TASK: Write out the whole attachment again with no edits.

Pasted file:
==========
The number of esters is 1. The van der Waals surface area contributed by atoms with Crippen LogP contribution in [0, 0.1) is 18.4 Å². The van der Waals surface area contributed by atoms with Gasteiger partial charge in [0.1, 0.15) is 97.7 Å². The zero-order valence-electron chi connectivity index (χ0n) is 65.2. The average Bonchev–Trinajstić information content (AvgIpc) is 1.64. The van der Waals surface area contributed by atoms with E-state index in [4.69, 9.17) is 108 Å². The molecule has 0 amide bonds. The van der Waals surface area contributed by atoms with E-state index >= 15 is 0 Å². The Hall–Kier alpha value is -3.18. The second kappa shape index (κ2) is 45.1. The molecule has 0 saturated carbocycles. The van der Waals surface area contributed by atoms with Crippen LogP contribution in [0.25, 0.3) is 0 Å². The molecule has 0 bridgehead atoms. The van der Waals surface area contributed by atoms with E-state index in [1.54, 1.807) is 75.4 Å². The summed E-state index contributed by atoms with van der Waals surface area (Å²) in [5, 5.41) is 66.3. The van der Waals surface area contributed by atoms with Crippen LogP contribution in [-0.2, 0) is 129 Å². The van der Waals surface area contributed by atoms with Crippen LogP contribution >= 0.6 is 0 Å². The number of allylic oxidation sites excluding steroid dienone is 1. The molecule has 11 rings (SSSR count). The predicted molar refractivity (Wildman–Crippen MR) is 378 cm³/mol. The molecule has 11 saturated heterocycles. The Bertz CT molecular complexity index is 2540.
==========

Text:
The number of esters is 1. The van der Waals surface area contributed by atoms with Crippen LogP contribution in [0, 0.1) is 18.4 Å². The van der Waals surface area contributed by atoms with Gasteiger partial charge in [0.1, 0.15) is 97.7 Å². The zero-order valence-electron chi connectivity index (χ0n) is 65.2. The average Bonchev–Trinajstić information content (AvgIpc) is 1.64. The van der Waals surface area contributed by atoms with E-state index in [4.69, 9.17) is 108 Å². The molecule has 0 amide bonds. The van der Waals surface area contributed by atoms with E-state index >= 15 is 0 Å². The Hall–Kier alpha value is -3.18. The second kappa shape index (κ2) is 45.1. The molecule has 0 saturated carbocycles. The van der Waals surface area contributed by atoms with Crippen LogP contribution in [0.25, 0.3) is 0 Å². The molecule has 0 bridgehead atoms. The van der Waals surface area contributed by atoms with E-state index in [1.54, 1.807) is 75.4 Å². The summed E-state index contributed by atoms with van der Waals surface area (Å²) in [5, 5.41) is 66.3. The van der Waals surface area contributed by atoms with Crippen LogP contribution in [-0.2, 0) is 129 Å². The van der Waals surface area contributed by atoms with Crippen LogP contribution >= 0.6 is 0 Å². The number of allylic oxidation sites excluding steroid dienone is 1. The molecule has 11 rings (SSSR count). The predicted molar refractivity (Wildman–Crippen MR) is 378 cm³/mol. The molecule has 11 saturated heterocycles. The Bertz CT molecular complexity index is 2540.